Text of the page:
Jackson Anbush, 12, of New Market isn’t certain yet what career he wants to pursue when he gets older.
But, after hearing Detective Randy Kucsan, a Montgomery County Police Department homicide detective, speak at New Market Middle School about his job, the sixth-grader has some more ideas.
“If I don’t make it into the NFL or go to college, [homicide detective] might be my pick,” he said.
Jackson was one of about 30 students who signed up Friday to participate in a 40-minute session led by the detective during the school’s first Career Day.
Students learned about the process of crime-scene fingerprinting as they watched their fellow classmate, Cassie King, 14, an eighth-grader at the school, lift her fingerprint from the back of a compact disc.
“It was pretty cool,” Cassie said of the exercise. “I’ve seen shows [about law enforcement], and I’ve seen what they do, but I have never had anyone talk to me about what it’s really like.”
Kucsan, father of a seventh-grader at the middle school, said that he’s glad to give students a taste of what it’s like to be a detective.
“Crime-scene investigation is a booming career, especially because of all of the [law enforcement] shows out now, and a lot of it is very interesting,” he said. “I think if kids can latch onto something that’s interesting [like this], it’s a good thing.”
Kucsan’s was one of 21 adult volunteers, representing a myriad of career possibilities, who spoke during Career Day.
“The purpose of the day is to hopefully spark something in the students,” said Jo Branham, an eighth-grade teacher at the school and organizer of Career Day. “It’s pretty hard to get through school if you don’t have dreams.”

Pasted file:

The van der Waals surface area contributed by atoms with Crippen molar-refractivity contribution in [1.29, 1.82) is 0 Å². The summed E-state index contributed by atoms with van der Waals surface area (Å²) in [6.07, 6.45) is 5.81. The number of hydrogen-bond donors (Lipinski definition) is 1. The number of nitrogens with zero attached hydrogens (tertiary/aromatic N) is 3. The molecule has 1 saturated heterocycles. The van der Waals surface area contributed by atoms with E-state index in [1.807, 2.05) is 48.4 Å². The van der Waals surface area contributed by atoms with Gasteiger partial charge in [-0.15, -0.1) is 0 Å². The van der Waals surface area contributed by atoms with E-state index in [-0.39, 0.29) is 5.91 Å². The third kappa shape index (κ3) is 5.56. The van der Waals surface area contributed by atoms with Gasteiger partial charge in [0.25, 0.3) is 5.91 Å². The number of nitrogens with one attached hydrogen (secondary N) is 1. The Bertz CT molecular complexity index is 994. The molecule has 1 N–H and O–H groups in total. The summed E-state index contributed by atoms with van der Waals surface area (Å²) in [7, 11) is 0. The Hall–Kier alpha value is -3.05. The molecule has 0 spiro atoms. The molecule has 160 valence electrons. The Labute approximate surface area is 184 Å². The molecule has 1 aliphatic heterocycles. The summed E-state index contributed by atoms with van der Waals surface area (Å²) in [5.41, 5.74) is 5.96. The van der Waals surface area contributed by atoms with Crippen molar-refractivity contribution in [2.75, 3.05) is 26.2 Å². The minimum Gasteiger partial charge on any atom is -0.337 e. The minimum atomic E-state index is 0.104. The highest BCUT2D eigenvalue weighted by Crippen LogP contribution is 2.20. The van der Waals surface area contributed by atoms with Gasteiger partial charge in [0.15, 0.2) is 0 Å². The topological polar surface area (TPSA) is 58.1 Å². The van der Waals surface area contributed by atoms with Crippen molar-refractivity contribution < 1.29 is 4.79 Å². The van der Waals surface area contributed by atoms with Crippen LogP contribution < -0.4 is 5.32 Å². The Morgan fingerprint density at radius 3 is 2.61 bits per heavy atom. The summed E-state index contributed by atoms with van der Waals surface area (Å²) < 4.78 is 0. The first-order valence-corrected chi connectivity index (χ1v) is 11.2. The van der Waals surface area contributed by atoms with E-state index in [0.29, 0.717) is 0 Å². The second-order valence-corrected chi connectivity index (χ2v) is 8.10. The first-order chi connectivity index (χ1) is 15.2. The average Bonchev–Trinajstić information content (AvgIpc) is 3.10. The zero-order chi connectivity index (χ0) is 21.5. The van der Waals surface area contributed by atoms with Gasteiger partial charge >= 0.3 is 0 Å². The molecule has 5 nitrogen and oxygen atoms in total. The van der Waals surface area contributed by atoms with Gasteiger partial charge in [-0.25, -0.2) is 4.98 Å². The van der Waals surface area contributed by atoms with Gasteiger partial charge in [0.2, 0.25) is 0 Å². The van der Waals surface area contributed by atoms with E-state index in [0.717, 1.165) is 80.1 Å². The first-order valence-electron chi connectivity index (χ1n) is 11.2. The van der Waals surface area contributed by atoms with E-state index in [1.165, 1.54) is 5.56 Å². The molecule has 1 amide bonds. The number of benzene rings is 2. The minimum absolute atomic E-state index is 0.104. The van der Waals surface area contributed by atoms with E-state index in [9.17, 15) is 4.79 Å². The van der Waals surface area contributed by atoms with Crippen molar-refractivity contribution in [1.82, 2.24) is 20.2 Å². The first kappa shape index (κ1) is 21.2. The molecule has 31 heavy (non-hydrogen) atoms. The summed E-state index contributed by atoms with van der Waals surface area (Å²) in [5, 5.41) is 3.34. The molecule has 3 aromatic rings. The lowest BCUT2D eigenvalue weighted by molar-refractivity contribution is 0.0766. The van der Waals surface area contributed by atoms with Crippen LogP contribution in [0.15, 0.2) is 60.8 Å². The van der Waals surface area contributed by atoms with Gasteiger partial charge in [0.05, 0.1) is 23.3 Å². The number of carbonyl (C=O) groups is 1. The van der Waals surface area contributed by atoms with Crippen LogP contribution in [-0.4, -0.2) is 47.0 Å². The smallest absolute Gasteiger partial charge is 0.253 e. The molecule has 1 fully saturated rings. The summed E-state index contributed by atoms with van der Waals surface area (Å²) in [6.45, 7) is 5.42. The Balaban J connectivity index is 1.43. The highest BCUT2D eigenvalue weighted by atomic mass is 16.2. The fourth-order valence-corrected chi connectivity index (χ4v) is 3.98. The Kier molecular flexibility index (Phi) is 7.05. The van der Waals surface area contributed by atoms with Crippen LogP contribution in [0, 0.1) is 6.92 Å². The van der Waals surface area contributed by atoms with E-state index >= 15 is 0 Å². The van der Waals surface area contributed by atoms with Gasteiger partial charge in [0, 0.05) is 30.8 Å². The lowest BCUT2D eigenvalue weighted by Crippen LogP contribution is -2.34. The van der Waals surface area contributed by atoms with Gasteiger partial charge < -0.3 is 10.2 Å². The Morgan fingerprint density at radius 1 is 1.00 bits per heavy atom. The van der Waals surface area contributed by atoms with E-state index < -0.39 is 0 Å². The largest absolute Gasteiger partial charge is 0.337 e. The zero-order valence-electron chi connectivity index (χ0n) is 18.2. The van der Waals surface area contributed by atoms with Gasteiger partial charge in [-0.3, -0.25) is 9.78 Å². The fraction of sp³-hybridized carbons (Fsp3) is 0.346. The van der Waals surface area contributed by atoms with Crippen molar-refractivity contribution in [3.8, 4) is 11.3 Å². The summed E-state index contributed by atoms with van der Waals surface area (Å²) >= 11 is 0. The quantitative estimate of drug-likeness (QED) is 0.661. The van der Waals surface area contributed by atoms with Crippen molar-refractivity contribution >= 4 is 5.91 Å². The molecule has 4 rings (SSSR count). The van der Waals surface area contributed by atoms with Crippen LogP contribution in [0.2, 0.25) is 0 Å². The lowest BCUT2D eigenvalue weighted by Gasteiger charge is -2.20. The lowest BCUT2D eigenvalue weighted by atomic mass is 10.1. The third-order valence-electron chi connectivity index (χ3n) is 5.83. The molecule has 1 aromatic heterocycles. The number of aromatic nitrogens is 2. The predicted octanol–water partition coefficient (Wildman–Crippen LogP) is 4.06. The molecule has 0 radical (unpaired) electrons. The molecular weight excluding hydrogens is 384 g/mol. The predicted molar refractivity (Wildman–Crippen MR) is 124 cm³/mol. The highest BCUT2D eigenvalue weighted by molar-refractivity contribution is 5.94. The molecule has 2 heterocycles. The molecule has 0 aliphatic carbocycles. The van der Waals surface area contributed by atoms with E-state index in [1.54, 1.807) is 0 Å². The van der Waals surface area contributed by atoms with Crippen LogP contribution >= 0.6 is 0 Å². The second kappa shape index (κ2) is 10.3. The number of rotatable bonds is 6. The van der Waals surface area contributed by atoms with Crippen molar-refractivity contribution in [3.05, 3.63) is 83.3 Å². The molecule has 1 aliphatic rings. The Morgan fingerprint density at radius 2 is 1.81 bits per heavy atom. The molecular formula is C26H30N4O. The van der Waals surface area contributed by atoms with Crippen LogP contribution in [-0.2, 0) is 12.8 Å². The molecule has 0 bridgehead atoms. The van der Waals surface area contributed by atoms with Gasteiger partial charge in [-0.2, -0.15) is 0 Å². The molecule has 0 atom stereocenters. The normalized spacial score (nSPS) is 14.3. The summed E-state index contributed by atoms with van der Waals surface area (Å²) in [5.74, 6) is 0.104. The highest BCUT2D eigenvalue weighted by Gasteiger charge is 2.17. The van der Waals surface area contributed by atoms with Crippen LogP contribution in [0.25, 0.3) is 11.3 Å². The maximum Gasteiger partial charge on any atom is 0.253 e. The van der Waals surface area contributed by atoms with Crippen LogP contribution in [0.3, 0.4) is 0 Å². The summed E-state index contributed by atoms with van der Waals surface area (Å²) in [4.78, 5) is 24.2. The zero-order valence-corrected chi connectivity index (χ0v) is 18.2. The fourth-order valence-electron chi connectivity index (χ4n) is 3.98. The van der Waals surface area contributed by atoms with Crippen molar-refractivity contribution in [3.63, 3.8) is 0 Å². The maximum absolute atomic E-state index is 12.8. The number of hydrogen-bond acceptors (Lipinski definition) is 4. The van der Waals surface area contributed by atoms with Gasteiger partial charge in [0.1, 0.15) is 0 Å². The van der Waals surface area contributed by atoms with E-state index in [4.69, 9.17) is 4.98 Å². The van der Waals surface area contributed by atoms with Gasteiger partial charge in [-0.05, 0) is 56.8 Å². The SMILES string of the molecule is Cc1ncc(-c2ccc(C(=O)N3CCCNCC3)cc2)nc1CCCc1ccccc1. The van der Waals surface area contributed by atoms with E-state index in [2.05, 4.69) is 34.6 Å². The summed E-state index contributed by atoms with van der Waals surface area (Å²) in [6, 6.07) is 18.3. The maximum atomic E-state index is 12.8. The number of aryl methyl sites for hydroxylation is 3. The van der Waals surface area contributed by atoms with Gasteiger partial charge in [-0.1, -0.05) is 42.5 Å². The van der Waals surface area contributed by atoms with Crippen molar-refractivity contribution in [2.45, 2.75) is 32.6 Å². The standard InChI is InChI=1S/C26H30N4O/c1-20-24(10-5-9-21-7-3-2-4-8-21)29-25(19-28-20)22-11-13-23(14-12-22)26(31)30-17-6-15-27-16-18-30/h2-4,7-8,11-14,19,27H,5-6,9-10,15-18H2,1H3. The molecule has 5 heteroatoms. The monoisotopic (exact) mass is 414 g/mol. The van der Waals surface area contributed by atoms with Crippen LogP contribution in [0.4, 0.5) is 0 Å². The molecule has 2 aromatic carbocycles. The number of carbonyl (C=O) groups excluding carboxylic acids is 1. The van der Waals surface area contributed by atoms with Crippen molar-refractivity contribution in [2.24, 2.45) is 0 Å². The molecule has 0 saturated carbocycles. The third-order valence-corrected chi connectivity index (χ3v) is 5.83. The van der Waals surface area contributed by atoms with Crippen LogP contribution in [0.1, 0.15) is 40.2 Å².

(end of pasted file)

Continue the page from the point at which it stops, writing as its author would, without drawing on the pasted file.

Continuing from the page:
As part of the event, each of the school’s 500 students had the opportunity to learn about careers in different fields, including nursing, criminal justice, and law and engineering, by signing up for individual sessions that interested them.
“We wanted to give them a choice,” Branham said.
Not only were students able to explore their possible futures as adults, but also as future high school students. In the middle-school gymnasium, students visited about a dozen stations, where they learned about the programs offered to high school students at the Frederick County Career and Tech Center, or FCTC.
The center prepares students to enter the work force after graduation by providing them with education and entry certification in fields such as cosmetology, automotive technology and health care.
High school students enrolled in a center program attend classes in their chosen field for a half of every school day for at least two years, in addition to attending their regular high school classes. Students earn high school credit, as well as college credit and industry standard certifications for completing their programs.
At a small table on the right side of the gymnasium, Kristi Senft, 15, a sophomore at Linganore High School, and Shelby Smith, 15, a Frederick High School sophomore, could be seen teaching middle-school students how to take off latex gloves smeared with shaving cream.
“We’re teaching them how to take their gloves off with out getting bodily fluids on them,” Kristi said.
Both girls are studying to get their nursing and geriatric nursing assistant certifications at the center, with the hope of becoming registered neonatal nurses someday.
This is the first year for both Kristi and Shelby in the program. Kristi, a graduate of New Market Middle School, said that it’s important for the middle school students to know what the FCTC has to offer.
“When I was in middle school I didn’t know about [the FCTC],” she said. “It’s almost too late for [middle school] students to get into [a program] once they get to high school, so its important for them to know about [the FCTC] now.”